Optimizing Productive Time for You and Your Team

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"The best thing about the future is that it comes one day at a time." -Abraham Lincoln

Anybody can see there's a huge difference between activity and progress. But this is one of those topics that many of us *think* we have handled pretty well, when in reality, we might be fooling ourselves.

So, consider this: How much time do you (and your staff) waste in meetings?

A recent survey of Fortune 500 CEOs showed they averaged only 28 MINUTES of actual productive time during a day, primarily due to useless meetings.

You're probably doing considerably better than that in your small business because of less bureaucracy, but still ... eye-opening, yes?

So, I have three cautions for you -- and inherent to each of them, I believe, you'll see the kind of "opposite" behavior you need, to win the time-management game for business owners:

1) Unless you have an agenda and specific goal for every meeting, you're probably wasting your time. Which leaves even less time that day for you to concentrate on the really important things.

Create a (short) agenda for every meeting and send to all participants. Include the time allocated for each item and be ruthless about it.

2) Unless you have a time limit for each meeting, you are most certainly wasting your time. You already know this is true: the meeting will last as long as the longest-winded person makes it, and this is independent of whether anything useful gets done or not.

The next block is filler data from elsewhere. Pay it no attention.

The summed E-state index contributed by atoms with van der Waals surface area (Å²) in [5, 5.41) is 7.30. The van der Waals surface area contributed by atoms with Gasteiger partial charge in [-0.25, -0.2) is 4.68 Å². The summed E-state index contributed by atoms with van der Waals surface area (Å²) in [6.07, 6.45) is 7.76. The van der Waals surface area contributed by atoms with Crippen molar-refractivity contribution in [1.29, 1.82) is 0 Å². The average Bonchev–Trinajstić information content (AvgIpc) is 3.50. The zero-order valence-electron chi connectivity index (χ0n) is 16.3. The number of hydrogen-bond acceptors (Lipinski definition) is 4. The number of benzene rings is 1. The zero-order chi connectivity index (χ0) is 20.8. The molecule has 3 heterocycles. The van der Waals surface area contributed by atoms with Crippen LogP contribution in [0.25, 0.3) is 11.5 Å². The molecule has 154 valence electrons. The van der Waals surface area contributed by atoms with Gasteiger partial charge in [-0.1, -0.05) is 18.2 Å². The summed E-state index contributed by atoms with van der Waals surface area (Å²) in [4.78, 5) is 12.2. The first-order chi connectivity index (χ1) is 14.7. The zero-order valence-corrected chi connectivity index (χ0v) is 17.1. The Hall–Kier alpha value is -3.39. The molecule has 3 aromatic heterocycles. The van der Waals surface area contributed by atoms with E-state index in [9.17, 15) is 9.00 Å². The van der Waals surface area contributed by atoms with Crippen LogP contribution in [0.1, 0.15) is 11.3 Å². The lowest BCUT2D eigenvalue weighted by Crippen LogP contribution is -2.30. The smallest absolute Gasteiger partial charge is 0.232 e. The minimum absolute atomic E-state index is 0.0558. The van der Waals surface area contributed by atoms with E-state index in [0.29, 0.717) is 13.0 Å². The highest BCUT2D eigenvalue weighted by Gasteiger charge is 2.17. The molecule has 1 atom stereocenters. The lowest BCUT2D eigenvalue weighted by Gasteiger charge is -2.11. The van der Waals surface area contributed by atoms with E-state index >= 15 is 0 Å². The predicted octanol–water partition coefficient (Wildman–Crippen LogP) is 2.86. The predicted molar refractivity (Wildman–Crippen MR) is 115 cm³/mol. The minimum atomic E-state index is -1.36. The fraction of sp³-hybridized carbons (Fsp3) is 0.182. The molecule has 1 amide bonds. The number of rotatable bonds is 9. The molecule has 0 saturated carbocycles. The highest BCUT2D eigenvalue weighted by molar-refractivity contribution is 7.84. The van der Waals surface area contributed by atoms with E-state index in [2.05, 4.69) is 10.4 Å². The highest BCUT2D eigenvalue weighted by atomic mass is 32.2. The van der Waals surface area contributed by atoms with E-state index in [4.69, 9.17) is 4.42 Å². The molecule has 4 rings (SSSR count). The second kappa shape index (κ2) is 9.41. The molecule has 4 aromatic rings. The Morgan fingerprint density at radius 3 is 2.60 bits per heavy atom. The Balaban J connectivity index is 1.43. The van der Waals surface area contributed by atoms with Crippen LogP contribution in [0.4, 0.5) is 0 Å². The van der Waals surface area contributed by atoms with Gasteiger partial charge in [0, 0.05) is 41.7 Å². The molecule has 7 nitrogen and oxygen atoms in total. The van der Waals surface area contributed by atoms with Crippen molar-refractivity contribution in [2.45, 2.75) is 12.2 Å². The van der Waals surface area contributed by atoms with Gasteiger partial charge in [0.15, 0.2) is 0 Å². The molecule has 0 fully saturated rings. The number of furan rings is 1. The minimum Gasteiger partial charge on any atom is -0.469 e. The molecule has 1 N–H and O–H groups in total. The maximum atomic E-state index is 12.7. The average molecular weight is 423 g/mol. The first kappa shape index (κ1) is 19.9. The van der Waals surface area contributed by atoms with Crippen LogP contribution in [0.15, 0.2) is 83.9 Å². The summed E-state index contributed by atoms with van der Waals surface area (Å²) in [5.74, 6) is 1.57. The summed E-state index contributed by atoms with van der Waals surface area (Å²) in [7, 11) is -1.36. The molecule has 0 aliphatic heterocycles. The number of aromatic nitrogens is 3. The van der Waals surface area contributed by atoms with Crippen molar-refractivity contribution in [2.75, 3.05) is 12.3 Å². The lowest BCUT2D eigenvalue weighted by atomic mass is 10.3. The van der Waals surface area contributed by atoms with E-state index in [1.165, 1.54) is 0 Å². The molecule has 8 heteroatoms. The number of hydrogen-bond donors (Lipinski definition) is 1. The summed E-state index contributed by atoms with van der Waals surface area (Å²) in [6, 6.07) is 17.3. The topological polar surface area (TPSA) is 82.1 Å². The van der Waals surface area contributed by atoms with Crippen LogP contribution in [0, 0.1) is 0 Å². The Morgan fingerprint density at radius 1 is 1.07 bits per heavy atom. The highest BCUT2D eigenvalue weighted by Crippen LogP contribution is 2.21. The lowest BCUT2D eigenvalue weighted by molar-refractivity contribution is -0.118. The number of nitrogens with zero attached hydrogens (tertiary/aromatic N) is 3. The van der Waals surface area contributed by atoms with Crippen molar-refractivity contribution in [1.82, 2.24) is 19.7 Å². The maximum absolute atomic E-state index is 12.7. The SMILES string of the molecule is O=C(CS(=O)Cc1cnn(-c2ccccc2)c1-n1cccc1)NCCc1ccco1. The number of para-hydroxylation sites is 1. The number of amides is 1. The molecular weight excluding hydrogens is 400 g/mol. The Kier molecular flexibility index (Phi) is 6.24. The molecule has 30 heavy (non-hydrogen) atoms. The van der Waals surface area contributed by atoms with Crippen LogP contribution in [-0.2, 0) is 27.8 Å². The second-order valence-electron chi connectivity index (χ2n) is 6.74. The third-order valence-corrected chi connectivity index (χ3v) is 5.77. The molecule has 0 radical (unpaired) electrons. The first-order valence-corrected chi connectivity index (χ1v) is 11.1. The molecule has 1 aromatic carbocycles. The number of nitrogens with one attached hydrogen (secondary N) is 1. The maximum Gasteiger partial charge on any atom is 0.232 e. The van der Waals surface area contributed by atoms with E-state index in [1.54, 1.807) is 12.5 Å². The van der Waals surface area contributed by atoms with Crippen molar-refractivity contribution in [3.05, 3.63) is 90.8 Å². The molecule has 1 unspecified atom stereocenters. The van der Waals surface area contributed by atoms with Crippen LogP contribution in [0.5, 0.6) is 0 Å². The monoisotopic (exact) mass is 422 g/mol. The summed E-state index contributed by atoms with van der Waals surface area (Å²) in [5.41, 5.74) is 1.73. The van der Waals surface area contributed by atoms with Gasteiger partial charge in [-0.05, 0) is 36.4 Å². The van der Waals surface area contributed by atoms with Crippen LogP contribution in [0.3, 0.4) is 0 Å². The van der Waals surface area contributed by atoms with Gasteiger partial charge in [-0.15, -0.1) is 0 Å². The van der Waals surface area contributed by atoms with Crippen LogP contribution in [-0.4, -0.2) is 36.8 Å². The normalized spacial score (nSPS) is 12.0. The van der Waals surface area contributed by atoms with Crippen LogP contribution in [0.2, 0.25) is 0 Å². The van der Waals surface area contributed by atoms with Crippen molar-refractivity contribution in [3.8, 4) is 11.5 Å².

So again, mind the clock. It's your job as your business' LEADER to lead even in these small ways. If you are worried about hurting the feelings of someone on your staff because you need to cut them off from speaking too long, you need some deeper soul searching related to that particular staff member, I'd say.

3) Unless you have an action plan or to-do list that comes out of every meeting, you're definitely wasting your time. How many times have you gone into a meeting to discover the same junk you discussed last week is back on the table?

Assign tasks, with deadlines -- and apply a carrot or stick to each "large" item on the list. Do not allow repeat items to creep back in, unless there is significantly new information to bring to the larger group.

While all of this might be a behavior change for you and your staff, it's easy to implement and your staff will quickly understand and accommodate you.

They'd better, right? There are big things brewing for the small business owner in today's environment ... and you can't be saddled by poor habits if you are going to win.

BE THE ROAR not the echo®

Warmly,

Janet Behm
Utah Real Estate Accountants
(801) 278-2700



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